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Is the original owner entitled to their property back while I am entitled to recover the sum paid for it from party A, or does the item somehow become rightfully mine, or... how does this all work?

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    Sometimes, party A is the police! One way that can happen is through the auction of goods seized through police raids on criminal activity.
    – Paul
    Jan 11 at 0:06
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    If party A hasn't spent the proceeds, would that make the answer obvious to you? If so, and if party A has spent the proceeds, why do you think that would change who's entitled to what from whom? Money is replaceable. I can't think of any scenario where spending money you owe someone would change anything in the eyes of the law (if you're unable to return the money in a timely fashion, then different legal measures may be taken to deal with that).
    – NotThatGuy
    Jan 11 at 10:59
  • What happens if party C buys the item from party B (previously me) after party B had bought the item from party A, which party A had obtained improperly (eg through theft) from the rightful owner, party O? Presumably then O is still entitled to the item back from party C, and party A ought to get charged for stealing it, so C would lose out on the item, but what would be the rest of the fallout/resolution?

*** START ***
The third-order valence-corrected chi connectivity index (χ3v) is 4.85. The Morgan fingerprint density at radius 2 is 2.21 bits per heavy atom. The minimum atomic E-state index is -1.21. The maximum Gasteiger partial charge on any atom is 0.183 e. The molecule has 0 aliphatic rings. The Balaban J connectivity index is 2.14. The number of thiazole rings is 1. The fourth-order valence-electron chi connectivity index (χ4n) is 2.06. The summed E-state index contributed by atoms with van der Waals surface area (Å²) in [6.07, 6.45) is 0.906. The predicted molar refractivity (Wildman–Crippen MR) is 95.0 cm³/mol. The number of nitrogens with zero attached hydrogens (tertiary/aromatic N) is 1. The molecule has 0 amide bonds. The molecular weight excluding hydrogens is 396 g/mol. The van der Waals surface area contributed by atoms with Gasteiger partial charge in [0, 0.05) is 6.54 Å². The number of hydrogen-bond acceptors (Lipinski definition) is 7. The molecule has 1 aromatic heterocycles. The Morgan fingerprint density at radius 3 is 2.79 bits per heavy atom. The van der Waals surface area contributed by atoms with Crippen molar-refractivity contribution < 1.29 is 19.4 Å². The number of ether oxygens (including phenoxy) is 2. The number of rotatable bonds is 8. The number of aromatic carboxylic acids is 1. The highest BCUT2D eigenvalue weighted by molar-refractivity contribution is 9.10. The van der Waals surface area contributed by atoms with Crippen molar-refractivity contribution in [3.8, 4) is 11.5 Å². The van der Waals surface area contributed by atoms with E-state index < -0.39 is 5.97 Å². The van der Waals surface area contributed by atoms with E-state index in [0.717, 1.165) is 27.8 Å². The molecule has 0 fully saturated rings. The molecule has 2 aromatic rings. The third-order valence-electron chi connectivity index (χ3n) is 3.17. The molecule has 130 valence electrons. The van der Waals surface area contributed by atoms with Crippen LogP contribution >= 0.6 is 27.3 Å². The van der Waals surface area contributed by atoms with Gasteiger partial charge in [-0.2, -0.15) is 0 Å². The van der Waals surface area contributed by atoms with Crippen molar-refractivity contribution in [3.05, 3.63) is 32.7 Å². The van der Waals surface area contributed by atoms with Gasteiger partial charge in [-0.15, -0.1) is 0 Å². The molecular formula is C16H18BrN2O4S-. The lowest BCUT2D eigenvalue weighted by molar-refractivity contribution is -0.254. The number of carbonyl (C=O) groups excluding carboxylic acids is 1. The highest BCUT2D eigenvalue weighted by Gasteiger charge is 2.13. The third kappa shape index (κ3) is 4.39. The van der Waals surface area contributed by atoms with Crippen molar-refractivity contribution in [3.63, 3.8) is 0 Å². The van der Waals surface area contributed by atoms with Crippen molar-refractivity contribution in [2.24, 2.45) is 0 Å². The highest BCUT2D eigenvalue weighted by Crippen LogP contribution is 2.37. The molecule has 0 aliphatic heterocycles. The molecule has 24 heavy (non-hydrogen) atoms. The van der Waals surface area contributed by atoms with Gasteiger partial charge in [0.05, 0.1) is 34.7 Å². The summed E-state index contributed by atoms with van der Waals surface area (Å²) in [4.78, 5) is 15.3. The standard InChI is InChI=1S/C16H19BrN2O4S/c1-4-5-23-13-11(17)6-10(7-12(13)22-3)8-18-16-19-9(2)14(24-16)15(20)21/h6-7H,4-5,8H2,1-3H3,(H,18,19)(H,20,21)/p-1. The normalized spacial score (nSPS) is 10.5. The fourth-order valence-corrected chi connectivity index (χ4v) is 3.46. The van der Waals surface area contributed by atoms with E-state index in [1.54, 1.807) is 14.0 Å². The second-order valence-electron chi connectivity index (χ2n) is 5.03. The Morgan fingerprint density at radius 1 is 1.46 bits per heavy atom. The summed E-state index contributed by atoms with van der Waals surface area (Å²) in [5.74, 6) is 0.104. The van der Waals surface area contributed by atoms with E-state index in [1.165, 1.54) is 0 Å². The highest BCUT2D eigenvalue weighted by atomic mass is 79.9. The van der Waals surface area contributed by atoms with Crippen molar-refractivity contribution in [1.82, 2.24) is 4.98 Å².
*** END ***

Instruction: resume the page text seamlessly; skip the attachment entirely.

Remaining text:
– Ohan
    Jan 11 at 11:01
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    Just avoid buying stuff at parties.
    – copper.hat
    Jan 12 at 6:02
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    @NotThatGuy There should be some provision in the law for not wasting time on minor cases. Of course one can sue for stealing a single dollar, but if not, I would not expect the police drops other cases to work on that. But then, you could have stolen 1 dollar from a bank, by collecting rounding errors smaller than cents from thousands of transactions. Jan 13 at 5:39

2 Answers 2